How do Colorado’s hot springs work?

Iron Mountain Hot Springs remains an unparalleled experience for relaxation. Photo Courtesy: Iron Mountain Hot Springs.

Colorado’s western slope is rich with hot springs – many of which have been harnessed for private spas, while others remain in a natural state. These pools of piping hot, sulphur-tinged water are the result of a number of events occurring over millions of years.

“Deep in the earth along faults, water is in contact with hot rocks,” explains Dr. Christine Siddoway, a geology professor at Colorado College. “The water gets heated and because it’s been heated, it’s energized to travel up toward the surface, where it can be enjoyed by humans.”

The fault lines criss-crossing the western slope act like a plumbing system for this rock-heated hot water to travel upward, according to Siddoway. This is what fills pools with perpetually hot water around the state.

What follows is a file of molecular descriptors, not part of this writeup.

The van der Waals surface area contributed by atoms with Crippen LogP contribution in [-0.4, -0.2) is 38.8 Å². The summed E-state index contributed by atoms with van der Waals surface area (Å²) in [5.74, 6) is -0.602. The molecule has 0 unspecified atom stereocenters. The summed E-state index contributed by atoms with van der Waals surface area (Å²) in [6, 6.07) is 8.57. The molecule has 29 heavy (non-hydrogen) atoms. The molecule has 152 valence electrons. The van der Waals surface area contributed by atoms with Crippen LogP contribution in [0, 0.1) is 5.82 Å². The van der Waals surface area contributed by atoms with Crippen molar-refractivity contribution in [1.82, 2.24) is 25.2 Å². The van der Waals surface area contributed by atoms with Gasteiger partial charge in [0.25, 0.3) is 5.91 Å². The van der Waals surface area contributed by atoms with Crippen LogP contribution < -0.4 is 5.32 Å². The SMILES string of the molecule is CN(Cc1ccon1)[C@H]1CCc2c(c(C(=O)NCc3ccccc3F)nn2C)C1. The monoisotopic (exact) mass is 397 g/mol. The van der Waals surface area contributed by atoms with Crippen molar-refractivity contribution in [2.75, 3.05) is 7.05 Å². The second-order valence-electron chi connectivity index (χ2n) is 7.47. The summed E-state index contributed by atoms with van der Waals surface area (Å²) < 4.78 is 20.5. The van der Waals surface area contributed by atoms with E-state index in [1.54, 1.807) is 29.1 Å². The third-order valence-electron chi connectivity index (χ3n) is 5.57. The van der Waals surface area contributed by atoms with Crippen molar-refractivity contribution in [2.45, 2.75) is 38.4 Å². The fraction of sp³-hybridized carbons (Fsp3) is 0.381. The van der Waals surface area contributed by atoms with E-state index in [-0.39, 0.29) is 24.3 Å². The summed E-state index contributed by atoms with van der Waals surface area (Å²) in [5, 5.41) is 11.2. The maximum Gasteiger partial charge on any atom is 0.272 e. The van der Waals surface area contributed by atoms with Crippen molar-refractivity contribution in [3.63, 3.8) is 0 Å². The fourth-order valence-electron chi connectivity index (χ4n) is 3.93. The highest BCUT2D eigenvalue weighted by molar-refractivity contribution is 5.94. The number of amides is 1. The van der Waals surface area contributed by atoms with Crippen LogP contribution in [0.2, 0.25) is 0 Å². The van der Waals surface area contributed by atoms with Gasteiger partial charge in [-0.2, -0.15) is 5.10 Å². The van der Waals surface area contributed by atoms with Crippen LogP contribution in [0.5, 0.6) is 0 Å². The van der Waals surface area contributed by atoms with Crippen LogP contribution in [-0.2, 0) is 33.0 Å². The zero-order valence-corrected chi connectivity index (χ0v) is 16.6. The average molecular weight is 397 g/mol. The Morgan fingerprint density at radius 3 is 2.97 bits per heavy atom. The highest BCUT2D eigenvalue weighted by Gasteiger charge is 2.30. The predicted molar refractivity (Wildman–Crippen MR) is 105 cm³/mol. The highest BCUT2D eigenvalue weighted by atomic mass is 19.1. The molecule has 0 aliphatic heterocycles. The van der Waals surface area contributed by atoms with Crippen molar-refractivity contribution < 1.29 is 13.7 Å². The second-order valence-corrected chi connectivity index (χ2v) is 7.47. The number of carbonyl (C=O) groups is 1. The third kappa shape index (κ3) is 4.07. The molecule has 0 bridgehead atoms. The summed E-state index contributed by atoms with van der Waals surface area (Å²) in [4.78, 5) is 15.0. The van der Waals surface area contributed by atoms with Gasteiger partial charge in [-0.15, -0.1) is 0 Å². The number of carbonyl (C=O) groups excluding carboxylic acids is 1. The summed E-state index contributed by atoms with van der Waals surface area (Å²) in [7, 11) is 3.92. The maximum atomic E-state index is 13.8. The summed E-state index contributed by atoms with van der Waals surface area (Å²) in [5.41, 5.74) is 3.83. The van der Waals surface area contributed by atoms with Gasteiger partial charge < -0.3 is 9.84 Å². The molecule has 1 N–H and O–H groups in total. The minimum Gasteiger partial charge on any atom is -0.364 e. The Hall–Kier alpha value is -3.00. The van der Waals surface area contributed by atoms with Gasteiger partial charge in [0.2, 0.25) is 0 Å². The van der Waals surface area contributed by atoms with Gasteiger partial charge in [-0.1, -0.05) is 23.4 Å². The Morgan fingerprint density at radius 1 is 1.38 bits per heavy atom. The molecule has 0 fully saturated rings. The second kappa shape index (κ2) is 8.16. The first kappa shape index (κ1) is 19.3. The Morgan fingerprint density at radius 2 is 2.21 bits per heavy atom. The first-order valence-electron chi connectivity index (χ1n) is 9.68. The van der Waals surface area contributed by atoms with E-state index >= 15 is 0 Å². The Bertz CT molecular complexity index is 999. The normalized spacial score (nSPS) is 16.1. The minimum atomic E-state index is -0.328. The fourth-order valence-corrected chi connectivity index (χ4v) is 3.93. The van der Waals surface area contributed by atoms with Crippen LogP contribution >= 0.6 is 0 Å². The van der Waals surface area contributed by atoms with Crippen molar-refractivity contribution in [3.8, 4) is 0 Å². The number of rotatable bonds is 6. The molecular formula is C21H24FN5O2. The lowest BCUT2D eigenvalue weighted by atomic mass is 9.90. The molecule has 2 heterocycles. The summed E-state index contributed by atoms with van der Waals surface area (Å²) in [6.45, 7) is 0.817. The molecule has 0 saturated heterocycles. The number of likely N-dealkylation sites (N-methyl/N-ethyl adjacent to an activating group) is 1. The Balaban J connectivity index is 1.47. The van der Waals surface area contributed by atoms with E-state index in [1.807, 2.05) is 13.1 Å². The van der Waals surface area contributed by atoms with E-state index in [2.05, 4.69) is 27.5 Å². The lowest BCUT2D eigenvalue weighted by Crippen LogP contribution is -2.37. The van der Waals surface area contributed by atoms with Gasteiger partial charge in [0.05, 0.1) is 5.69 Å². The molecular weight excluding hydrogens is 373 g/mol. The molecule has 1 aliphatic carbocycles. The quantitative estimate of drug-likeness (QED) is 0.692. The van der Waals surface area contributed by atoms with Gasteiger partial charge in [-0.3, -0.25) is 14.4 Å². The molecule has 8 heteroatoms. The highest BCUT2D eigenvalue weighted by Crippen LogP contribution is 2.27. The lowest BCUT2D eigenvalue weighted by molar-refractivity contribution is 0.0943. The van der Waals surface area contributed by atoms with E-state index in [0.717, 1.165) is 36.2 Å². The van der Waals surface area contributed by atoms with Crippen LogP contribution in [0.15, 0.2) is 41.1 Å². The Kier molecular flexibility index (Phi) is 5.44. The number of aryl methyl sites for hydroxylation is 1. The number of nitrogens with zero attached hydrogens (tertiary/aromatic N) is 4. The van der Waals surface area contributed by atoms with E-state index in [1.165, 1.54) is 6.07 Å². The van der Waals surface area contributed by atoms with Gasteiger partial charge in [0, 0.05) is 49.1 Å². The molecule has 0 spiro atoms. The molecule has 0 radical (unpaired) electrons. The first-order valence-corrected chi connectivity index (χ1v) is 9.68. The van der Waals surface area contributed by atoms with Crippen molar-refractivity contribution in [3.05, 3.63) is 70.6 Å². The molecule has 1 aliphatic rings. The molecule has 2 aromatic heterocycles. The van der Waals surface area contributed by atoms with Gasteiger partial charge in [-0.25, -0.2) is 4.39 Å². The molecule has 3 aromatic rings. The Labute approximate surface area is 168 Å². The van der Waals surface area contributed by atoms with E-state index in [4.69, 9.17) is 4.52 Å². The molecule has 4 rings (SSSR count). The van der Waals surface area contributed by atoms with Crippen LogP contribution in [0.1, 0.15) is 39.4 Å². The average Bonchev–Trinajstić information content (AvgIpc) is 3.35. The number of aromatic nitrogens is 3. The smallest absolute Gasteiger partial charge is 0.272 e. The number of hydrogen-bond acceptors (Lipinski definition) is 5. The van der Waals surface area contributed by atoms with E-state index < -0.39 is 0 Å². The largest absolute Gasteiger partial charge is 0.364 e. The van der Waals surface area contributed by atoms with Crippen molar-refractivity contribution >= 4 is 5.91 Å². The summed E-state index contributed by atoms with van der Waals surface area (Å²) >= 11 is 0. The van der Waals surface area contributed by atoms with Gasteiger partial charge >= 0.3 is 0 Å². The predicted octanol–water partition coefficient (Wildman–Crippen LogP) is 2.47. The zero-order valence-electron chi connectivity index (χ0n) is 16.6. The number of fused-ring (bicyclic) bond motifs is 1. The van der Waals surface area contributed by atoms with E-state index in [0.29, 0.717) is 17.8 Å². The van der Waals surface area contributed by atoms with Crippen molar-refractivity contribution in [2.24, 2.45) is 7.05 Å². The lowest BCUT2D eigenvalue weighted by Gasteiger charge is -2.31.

These underground hot rocks that lead to consistently surfacing water stay hot for a few different reasons, depending on the part of the state.

“The southwest corner of Colorado is a fairly young volcanic area,” Siddoway says. “On human terms, it’s not young – we’re talking tens of millions of years ago – but geologically, that’s recent.”

If you go for a soak in Pagosa Springs or Durango, thank ancient volcanoes for their leftover heat. However, different geologic forces are at play in central Colorado.

“There is a major rift cutting through Colorado,” explains Siddoway.

It’s called the Rio Grande Rift and it stretches all the way from Mexico to somewhere around Leadville, CO.

“An area of rifting is a place where faults act to stretch the earth’s crust,” says Siddoway, “and geological rifts always have hot rocks.”

The Rio Grande rift is still active, so there is no need to fear that many of Colorado’s hot springs will cool off anytime soon. The rift is stretching, albeit at an inconceivably slow pace – though it would still be considered fast in geological terms, according to Siddoway.

“It’s sort of propagating northward towards Yellowstone, which is the most active geothermal area in North America,” she explains. “And if they do connect and those two things start to interact–one consequence will be even better hot springs.”


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